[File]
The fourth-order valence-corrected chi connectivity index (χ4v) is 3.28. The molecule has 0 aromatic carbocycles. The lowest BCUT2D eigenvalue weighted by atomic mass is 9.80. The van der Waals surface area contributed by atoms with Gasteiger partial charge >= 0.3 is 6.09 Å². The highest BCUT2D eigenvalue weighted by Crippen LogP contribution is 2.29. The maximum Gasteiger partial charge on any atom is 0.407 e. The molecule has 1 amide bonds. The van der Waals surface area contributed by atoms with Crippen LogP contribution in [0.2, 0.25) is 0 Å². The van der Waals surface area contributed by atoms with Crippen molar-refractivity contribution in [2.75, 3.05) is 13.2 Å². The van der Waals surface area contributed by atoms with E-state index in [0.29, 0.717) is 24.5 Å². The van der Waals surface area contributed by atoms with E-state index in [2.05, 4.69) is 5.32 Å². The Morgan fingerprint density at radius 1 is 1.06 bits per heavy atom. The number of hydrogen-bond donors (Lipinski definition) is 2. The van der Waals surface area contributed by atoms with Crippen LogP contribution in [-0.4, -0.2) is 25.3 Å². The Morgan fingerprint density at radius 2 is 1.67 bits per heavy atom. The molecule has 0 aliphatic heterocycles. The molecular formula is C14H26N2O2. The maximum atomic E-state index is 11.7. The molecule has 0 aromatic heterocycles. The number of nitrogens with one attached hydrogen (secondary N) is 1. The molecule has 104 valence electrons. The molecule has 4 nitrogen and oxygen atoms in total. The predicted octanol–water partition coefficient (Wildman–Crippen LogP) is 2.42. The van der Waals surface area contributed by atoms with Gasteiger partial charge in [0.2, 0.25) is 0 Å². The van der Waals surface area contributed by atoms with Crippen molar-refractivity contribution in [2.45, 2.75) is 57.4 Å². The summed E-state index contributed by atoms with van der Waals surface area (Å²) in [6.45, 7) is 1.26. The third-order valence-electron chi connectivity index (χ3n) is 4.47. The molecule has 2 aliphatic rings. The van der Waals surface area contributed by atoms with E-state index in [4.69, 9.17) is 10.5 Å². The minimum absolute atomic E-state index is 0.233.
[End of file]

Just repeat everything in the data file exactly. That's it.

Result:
The fourth-order valence-corrected chi connectivity index (χ4v) is 3.28. The molecule has 0 aromatic carbocycles. The lowest BCUT2D eigenvalue weighted by atomic mass is 9.80. The van der Waals surface area contributed by atoms with Gasteiger partial charge >= 0.3 is 6.09 Å². The highest BCUT2D eigenvalue weighted by Crippen LogP contribution is 2.29. The maximum Gasteiger partial charge on any atom is 0.407 e. The molecule has 1 amide bonds. The van der Waals surface area contributed by atoms with Crippen LogP contribution in [0.2, 0.25) is 0 Å². The van der Waals surface area contributed by atoms with Crippen molar-refractivity contribution in [2.75, 3.05) is 13.2 Å². The van der Waals surface area contributed by atoms with E-state index in [0.29, 0.717) is 24.5 Å². The van der Waals surface area contributed by atoms with E-state index in [2.05, 4.69) is 5.32 Å². The Morgan fingerprint density at radius 1 is 1.06 bits per heavy atom. The number of hydrogen-bond donors (Lipinski definition) is 2. The van der Waals surface area contributed by atoms with Crippen LogP contribution in [-0.4, -0.2) is 25.3 Å². The Morgan fingerprint density at radius 2 is 1.67 bits per heavy atom. The molecule has 0 aliphatic heterocycles. The molecular formula is C14H26N2O2. The maximum atomic E-state index is 11.7. The molecule has 0 aromatic heterocycles. The number of nitrogens with one attached hydrogen (secondary N) is 1. The molecule has 104 valence electrons. The molecule has 4 nitrogen and oxygen atoms in total. The predicted octanol–water partition coefficient (Wildman–Crippen LogP) is 2.42. The van der Waals surface area contributed by atoms with Gasteiger partial charge in [0.2, 0.25) is 0 Å². The van der Waals surface area contributed by atoms with Crippen molar-refractivity contribution in [2.45, 2.75) is 57.4 Å². The summed E-state index contributed by atoms with van der Waals surface area (Å²) in [6.45, 7) is 1.26. The third-order valence-electron chi connectivity index (χ3n) is 4.47. The molecule has 2 aliphatic rings. The van der Waals surface area contributed by atoms with E-state index in [4.69, 9.17) is 10.5 Å². The minimum absolute atomic E-state index is 0.233.